Rep. Maeghan Maloney (Maine Compass, April 9) describes proposed legislation that would require all persons charged with a serious crime to submit a DNA sample for analysis.

While there is no disputing the power of DNA evidence, this bill is misguided and unnecessary.

Maine law already requires all convicted felons to submit a DNA sample, so those who are convicted of the crimes with which they are charged eventually end up in the database anyway.

Furthermore, the Maine State Police Crime Laboratory has a backlog of about 1,000 convicted offender samples.

Maloney says criminals convicted of a violent felony would pay an extra penalty to cover the costs of DNA testing, but who will actually run the tests if the scientists are too busy to analyze all the samples already at the lab?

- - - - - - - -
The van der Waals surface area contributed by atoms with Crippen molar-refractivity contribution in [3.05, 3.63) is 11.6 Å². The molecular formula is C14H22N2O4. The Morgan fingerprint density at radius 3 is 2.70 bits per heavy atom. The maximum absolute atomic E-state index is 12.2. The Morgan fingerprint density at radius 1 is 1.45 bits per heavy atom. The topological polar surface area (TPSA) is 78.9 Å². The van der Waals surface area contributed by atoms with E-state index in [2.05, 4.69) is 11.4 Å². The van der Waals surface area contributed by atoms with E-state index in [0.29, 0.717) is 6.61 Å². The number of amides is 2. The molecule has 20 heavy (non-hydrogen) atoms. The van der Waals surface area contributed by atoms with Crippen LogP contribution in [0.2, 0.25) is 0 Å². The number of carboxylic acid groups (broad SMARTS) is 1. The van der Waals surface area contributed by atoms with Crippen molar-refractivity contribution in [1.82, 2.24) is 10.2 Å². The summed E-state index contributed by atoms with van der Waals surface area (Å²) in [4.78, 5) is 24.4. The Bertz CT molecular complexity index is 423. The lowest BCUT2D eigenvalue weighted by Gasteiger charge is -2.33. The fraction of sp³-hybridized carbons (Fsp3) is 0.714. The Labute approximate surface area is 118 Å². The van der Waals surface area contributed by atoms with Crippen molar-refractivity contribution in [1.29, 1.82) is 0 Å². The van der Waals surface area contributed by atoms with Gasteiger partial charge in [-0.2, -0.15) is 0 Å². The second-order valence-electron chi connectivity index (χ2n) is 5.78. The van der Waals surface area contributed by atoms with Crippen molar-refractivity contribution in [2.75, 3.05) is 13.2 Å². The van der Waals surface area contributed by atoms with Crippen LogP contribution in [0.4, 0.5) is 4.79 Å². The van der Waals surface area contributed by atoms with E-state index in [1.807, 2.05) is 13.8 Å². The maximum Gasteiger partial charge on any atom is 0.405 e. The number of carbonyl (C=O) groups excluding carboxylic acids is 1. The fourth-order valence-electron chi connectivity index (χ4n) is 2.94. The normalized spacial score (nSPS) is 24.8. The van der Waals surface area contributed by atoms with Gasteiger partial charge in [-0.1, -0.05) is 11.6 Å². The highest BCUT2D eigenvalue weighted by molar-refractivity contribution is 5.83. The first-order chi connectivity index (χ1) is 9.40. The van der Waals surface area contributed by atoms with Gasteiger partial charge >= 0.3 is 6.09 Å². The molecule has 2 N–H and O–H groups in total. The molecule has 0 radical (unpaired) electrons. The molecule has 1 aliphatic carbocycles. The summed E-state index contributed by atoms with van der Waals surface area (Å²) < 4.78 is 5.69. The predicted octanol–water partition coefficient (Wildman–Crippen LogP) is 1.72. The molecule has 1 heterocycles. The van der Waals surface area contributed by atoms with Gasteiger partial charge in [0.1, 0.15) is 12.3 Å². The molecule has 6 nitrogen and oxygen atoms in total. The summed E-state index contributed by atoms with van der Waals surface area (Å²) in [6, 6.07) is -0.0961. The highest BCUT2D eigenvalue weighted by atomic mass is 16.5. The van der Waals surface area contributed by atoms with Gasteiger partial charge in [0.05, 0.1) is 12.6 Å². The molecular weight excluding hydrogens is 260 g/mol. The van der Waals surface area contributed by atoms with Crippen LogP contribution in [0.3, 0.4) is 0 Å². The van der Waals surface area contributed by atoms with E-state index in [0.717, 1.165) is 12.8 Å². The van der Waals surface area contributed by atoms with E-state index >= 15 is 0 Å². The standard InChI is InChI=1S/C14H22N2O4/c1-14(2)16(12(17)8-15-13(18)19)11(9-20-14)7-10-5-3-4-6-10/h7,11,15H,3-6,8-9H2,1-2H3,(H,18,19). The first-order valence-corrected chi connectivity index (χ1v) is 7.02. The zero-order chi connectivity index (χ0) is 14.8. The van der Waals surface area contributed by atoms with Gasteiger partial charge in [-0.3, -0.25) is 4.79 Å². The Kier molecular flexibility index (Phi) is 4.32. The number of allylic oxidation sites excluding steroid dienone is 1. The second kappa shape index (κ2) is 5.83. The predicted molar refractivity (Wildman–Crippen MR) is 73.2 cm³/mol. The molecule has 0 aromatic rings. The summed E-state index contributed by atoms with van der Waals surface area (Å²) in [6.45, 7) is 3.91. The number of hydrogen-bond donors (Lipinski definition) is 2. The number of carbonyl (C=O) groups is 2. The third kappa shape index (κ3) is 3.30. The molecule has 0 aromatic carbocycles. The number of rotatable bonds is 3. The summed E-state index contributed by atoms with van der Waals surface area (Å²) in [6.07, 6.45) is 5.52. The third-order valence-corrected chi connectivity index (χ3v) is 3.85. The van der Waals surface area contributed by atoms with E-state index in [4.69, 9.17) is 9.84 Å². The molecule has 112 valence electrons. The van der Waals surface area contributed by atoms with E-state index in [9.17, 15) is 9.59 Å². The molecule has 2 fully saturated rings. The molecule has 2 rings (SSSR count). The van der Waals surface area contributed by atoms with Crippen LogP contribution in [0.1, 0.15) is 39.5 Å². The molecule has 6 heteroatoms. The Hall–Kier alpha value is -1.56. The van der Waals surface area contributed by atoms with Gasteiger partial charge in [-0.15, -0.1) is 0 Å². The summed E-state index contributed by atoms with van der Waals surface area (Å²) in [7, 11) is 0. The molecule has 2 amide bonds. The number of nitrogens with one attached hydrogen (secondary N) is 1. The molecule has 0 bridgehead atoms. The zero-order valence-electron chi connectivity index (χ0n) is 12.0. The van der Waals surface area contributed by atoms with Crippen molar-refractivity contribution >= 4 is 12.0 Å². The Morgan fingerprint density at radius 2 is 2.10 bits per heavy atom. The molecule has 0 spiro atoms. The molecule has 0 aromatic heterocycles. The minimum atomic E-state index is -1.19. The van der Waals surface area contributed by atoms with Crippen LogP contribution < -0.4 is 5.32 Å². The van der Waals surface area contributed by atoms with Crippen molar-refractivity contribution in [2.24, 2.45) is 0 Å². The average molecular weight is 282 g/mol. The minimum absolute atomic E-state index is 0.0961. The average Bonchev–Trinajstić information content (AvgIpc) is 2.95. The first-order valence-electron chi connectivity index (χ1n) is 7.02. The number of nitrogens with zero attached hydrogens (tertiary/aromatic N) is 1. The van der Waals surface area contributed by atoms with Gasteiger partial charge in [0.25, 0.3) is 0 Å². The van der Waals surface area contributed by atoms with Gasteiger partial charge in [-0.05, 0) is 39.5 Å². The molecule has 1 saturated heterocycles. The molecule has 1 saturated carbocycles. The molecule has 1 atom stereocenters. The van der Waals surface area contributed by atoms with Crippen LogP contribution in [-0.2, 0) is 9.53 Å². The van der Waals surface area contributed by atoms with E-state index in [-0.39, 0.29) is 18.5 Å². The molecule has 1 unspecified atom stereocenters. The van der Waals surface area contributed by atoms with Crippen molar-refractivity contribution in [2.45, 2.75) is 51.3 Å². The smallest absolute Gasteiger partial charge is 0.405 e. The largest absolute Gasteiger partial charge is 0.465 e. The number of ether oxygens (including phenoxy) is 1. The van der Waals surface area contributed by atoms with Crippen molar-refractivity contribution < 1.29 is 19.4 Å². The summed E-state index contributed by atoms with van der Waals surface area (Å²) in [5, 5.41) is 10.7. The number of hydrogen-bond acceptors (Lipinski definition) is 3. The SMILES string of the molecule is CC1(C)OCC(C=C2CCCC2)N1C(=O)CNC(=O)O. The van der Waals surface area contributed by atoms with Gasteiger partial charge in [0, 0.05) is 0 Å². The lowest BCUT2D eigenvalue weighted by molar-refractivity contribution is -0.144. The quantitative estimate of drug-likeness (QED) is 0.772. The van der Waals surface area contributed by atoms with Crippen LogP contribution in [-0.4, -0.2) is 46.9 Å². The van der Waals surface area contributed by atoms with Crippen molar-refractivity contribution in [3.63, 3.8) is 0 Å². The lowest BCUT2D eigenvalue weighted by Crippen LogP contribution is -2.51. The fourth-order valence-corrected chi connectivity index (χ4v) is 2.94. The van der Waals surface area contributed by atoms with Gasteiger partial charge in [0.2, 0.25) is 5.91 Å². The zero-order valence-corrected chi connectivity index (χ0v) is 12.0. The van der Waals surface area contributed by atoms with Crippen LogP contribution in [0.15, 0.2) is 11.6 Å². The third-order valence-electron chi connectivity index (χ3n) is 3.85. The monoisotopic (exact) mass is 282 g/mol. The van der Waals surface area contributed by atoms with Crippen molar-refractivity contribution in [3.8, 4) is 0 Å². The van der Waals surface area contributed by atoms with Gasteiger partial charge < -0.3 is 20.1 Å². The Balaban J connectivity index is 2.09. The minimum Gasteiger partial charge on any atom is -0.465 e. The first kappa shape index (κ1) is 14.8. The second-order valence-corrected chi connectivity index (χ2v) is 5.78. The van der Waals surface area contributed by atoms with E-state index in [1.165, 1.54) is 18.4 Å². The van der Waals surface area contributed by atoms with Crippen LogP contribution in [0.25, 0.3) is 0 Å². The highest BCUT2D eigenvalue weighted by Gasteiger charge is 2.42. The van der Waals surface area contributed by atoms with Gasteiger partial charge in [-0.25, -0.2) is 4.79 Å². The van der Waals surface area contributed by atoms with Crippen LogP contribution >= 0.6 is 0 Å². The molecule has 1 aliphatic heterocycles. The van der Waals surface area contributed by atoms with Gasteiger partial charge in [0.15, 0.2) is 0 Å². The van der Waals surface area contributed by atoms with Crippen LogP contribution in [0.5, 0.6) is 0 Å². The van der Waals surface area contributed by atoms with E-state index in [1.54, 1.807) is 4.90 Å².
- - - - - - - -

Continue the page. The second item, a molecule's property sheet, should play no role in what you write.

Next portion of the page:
This backlog of convicted offender samples is not unique to Maine. In a 2009 survey, the U.S. Department of Justice found that 16 percent of state crime laboratories reported specific instances of an offender committing additional crimes while his or her DNA sample was part of an unanalyzed backlog.


The fact that states are requiring DNA from more people without increasing staffing and resources is a major contributor to the current backlog of convicted offender DNA samples. Maloney’s bill would simply exacerbate the problem.

Julie T. Millard

Dorros Professor of Life Sciences

Colby College

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